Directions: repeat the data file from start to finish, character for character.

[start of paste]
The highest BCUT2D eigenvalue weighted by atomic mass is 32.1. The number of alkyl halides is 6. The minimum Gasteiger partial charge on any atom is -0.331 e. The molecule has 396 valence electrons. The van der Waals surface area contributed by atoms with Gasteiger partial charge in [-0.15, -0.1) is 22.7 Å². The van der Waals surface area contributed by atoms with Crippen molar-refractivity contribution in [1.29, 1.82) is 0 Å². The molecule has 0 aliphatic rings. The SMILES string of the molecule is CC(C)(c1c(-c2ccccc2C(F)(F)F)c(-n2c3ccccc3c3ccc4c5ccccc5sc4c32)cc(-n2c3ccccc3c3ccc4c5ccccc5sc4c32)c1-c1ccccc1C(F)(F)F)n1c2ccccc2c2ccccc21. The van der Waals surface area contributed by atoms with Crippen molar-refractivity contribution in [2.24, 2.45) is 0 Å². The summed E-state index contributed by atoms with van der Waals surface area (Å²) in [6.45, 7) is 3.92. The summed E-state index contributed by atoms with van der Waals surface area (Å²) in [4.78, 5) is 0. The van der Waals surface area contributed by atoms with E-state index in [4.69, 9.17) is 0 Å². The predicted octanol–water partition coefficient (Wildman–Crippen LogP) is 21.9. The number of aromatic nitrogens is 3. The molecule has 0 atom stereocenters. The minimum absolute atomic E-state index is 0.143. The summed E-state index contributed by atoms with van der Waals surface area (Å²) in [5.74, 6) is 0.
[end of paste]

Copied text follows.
The highest BCUT2D eigenvalue weighted by atomic mass is 32.1. The number of alkyl halides is 6. The minimum Gasteiger partial charge on any atom is -0.331 e. The molecule has 396 valence electrons. The van der Waals surface area contributed by atoms with Gasteiger partial charge in [-0.15, -0.1) is 22.7 Å². The van der Waals surface area contributed by atoms with Crippen molar-refractivity contribution in [1.29, 1.82) is 0 Å². The molecule has 0 aliphatic rings. The SMILES string of the molecule is CC(C)(c1c(-c2ccccc2C(F)(F)F)c(-n2c3ccccc3c3ccc4c5ccccc5sc4c32)cc(-n2c3ccccc3c3ccc4c5ccccc5sc4c32)c1-c1ccccc1C(F)(F)F)n1c2ccccc2c2ccccc21. The van der Waals surface area contributed by atoms with Crippen molar-refractivity contribution in [2.24, 2.45) is 0 Å². The summed E-state index contributed by atoms with van der Waals surface area (Å²) in [6.45, 7) is 3.92. The summed E-state index contributed by atoms with van der Waals surface area (Å²) in [4.78, 5) is 0. The van der Waals surface area contributed by atoms with E-state index in [4.69, 9.17) is 0 Å². The predicted octanol–water partition coefficient (Wildman–Crippen LogP) is 21.9. The number of aromatic nitrogens is 3. The molecule has 0 atom stereocenters. The minimum absolute atomic E-state index is 0.143. The summed E-state index contributed by atoms with van der Waals surface area (Å²) in [5.74, 6) is 0.